This section provides advice on handling intimidation and abuse online.
- Keep a record of any abuse
- Carefully consider how and whether to respond to inaccurate or defamatory social media comments
- Report any abuse to the social media companies for its deletion or to raise concerns about an account
- 1. Introduction
Any intimidation or abuse on social medial is subject to all the same potential criminal prosecutions as other forms of intimidation, with the additional criminal offences relating specifically to electronic communications.
You are best placed to determine whether a post or interaction is abusive or intimidating, and if you feel intimidated you can take action to report it.
Good digital citizenship encourages the labelling of abusive and inappropriate online material so that both the perpetrator and others viewing it can also know it is not acceptable. However, it does not necessarily follow that the police or courts will regard it as intimidatory behaviour in law as they have to apply their own ‘average person’ tests – also known as ‘reasonableness tests’ or the ‘Clapham omnibus’ test.
Every situation will be different, and it will need a personal judgement about whether it is worthwhile to pursue the incident, ignore it or politely acknowledge.
- 2. Keep a record
If you have received online abuse, even if you are not overly concerned or if you intend to ignore it, you should consider keeping a record should any incidents escalate in the future. You can simply ‘screen shot’, ‘clip’ or ‘snip’ tweets or posts on your phone, tablet or computer.
You may also decide to warn the perpetrator that you are keeping a record of all messages and may refer them to the appropriate authorities, which may stop them posting further comments or might encourage them to delete them.
- 3. Tackling abuse on social media
In any situation that arises on social media, you will need to decide whether you want to engage in a discussion or ignore it, and whether the communication is abusive, intimidatory or threatening.
When determining whether to engage or ignore, you’ll need to balance the risks and likely success of either approach in stopping the situation. Engaging in online discussion could diffuse it through the use of humour or similar, or could inflame the situation further. There is no right or wrong here. However, it is likely that the person posting has less of a following or public profile than you and by engaging you can increase their audience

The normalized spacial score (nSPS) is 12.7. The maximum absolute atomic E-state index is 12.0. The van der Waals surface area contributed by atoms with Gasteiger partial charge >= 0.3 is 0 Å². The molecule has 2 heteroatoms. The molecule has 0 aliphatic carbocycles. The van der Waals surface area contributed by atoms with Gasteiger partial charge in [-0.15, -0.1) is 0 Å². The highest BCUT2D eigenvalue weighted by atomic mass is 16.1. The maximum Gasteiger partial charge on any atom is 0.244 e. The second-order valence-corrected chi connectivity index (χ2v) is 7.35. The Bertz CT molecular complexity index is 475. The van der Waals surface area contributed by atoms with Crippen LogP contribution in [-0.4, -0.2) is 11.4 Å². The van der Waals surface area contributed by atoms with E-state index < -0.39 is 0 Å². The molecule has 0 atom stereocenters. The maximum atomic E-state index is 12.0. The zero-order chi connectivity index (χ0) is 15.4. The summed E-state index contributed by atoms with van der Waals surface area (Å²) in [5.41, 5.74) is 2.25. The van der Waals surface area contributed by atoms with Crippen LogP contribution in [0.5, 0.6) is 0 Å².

If the communication is abusive, intimidatory or threatening, then keep a record of it (such as a screen shot). You can post that you find the communication abusive, intimidatory or threatening if you want to highlight the poor online behaviour, and report it to the social media platform and to the police. You can also make your council aware that you have been subjected to online abuse, intimidation or threats in your role as a councillor so they can keep a record or take action as well. If you think there are threats to your personal safety or security, you can ask for advice from the police.
It may be useful to refer to our section on the legislation applicable to harassment and abuse to see if the communication falls into any of the categories so you can describe it to the police in these terms.
Perhaps most distressing is when multiple users all send abusive messages in quick succession or at the same time. This can be overwhelming and the structure of Twitter in particular means that the more posts and retweets, the more others see it, and they can be encouraged to add to the abuse. It can escalate very quickly. There are sadly some who will willingly add to the abuse for their own amusement, even if they are unaware of the details. This is a difficult situation to handle, particularly if the information is being held by another user. If this occurs, you are advised to make a record of the abuse, inform the social media platform, your council and the police if any of the tweets make significant personal threats. You may wish to remove the original post if you can. Often these things burn themselves out very quickly and the perpetrators move onto the next trend or victim.
If someone has posted some inaccurate information about you or the council, and if the information is defamatory (a false statement that could harm your reputation), again, the first step is to gather evidence. You may then want to contact the individual initially to request that the tweet or post be deleted; some individuals may have made a mistake without malice and will remove their post immediately. Depending on the nature of the tweet or post and the number of followers who may have viewed the tweet, you may wish to seek a correction and/or an apology.
If this approach is unsuccessful or where a defamatory tweet or post causes serious concern or is part of a concerted campaign, in addition to informing your council, you may wish take legal advice and to issue a “notice and take−down” letter via your solicitor (assuming you are able to locate the perpetrator). Although you may not have the intention of proceeding further, the threat of legal action is often a powerful deterrent and can prompt a swift and successful resolution.
If the tweet or post is a complaint about a council service, you can ask for contact details and pass the information to officers to follow−up on and inform the individual that this is the course of action you are taking. This may help defuse any tensions.
- 4. Twitter: muting or blocking accounts
You may wish to unfollow, mute or even block a person or group who is persistently tweeting you or is being abusive or intimidatory. Guidance about to mute and block is available from Twitter, but in summary: